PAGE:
Graphic Design Theory. Have you ever been told not to use multiple typefaces or fonts in your designs? Is there a really big problem though and why would others talk about pairing fonts being a brilliant idea. These contradicting concepts can be confusing especially if are just starting out as a graphic designer. Join me and find out whether it is okay or not to use multiple fonts in your designs.
Establishing a visual hierarchy in your design is important to help your viewers easily understand the information presented it to them. There are so many different ways to establish hierarchy. You can make certain elements larger than others. You can place them in a more prominent location. For example, the top left corner or the center of a composition.
Then of course you can use color also to highlight and connect certain parts of the design. But what many designers get wrong. Is to rely on multiple typefaces for establishing visual hierarchy.
Each of these examples on my screen pretty much rely on a single typeface. The hierarchy is established by varying the colors, and also the various styles within the typeface.
That’s really the key that you should always work with a typeface that offers at least three different variations. So you would have your Regular, Bold, Italic. But even better if you have Medium, Light, Extra Bold, and so on and so forth.
The more variety you have within a typeface the easier it is going to be to establish the hierarchy. Take the adobe font Montserrat as an example it has 18 different styles ranging from thin all the way to Extra Bold. And as you can see when I toggle through it. It really has a huge contrast between the thickest and the thinnest version. That combined with all these variations. Also, available in italic gives us just almost endless possibilities for establishing different levels in the hierarchy.
If you still don’t believe me just take a look at this comparison here.
On the left side, we have a poster that relies solely on the font or typeface called Rubik. While on the right side I intentionally messed up the design and I introduced additionally three other typefaces for key typographic details like the title and the headings and subheadings. I hope you can tell the difference and that it is completely unnecessary to introduce these additional typefaces. If you work already with a typeface that offers enough variety in the first place.
Having said all that of course there is a place for pairing fonts. Now, whenever you do that there has to be a reason for it. So it might help to create and further emphasize the contrast between two typographic elements within the design. Probably the most common reason why you would want to introduce two separate typefaces. Is because certain fonts work really well for body copy. So larger amounts of text while other fonts would work better for shorter text like headings and titles.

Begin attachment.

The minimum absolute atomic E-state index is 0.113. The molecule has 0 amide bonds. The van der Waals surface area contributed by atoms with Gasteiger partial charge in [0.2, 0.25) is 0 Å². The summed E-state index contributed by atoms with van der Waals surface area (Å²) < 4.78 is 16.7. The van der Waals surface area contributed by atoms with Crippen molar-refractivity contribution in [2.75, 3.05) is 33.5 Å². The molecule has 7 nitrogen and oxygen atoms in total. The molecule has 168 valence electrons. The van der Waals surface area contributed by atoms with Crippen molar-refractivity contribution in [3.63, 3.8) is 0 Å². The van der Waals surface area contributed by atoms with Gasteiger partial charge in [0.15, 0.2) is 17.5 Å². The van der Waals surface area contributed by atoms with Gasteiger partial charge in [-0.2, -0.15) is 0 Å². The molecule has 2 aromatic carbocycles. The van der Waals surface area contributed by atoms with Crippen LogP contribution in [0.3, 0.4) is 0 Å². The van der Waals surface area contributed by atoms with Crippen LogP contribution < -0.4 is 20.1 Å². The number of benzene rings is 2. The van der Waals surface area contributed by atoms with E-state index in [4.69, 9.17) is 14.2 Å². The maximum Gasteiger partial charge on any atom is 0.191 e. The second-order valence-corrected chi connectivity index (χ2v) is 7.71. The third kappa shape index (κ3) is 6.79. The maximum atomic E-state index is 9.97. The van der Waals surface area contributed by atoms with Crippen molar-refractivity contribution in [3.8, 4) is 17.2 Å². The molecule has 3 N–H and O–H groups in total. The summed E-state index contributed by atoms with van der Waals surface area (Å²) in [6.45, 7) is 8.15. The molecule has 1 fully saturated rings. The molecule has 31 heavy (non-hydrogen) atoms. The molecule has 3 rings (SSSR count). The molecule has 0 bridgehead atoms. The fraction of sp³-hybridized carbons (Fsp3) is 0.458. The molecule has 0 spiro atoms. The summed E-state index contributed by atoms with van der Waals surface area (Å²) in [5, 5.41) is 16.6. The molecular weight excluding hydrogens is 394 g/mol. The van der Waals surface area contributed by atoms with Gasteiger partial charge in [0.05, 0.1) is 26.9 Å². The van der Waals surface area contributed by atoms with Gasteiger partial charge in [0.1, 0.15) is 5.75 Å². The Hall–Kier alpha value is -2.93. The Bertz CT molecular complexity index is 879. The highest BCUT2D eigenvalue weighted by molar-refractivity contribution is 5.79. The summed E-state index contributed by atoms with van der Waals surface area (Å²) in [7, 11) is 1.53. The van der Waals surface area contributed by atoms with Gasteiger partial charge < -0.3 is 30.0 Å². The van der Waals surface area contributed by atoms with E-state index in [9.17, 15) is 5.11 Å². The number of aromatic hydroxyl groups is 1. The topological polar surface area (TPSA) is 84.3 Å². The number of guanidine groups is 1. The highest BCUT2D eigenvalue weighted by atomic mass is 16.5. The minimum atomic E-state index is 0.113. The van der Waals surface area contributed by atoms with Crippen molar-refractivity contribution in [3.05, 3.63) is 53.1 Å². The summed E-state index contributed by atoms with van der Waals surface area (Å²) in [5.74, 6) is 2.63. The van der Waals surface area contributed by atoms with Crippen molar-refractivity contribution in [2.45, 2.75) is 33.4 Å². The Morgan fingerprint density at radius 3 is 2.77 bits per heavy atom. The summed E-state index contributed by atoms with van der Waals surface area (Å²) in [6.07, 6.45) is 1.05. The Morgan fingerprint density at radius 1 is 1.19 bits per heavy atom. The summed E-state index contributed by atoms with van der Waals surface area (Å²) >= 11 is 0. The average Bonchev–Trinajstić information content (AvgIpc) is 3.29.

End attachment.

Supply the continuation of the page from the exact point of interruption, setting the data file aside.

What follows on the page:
This example for instance shows that for headings you can work with fonts that are set in all caps. So they don’t actually have lowercase characters. While the other fonts that are selected to pair with them of course have lowercase which will work better for larger amounts of text.
Combining typefaces can be actually a very elegant option when again there is a reason for it. Like here on this invitation card, the script font is introduced for mainly the names. And that small note at the bottom gives it a really personal touch which of course is very important for invitations.
The same thing is true for this design where we have the neon typeface. And again a combination of a more script version paired with a san serif condensed all caps font right here.
The reason why this design looks good is once again. Because it doesn’t go crazy introducing various typefaces. It just relies on these two that really establishes that nice contrast. And the hierarchy necessary for all that information we can see here.
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Even when you look at calligraphy or hand lettering examples. You will see that the most successful ones don’t introduce too many various styles for the text. Instead combining two contrasting ones like here once again. We have more of a script combined with a serif font. And even though these are not fonts they are made to look like fonts.
Well if you look at this example it’s not as effective or powerful. Because it introduced just too many different variations on the fonts. And even with logo design where you don’t really have that much text to work with. You can still make the decision to combine fonts, like with that lemonade stand up there. Or to rely on a single font and just rely on the scale of the text to establish hierarchy.
So remember there are plenty of ways you can establish hierarchy in your designs. You should only introduce additional typefaces when there is really a valid reason for it.
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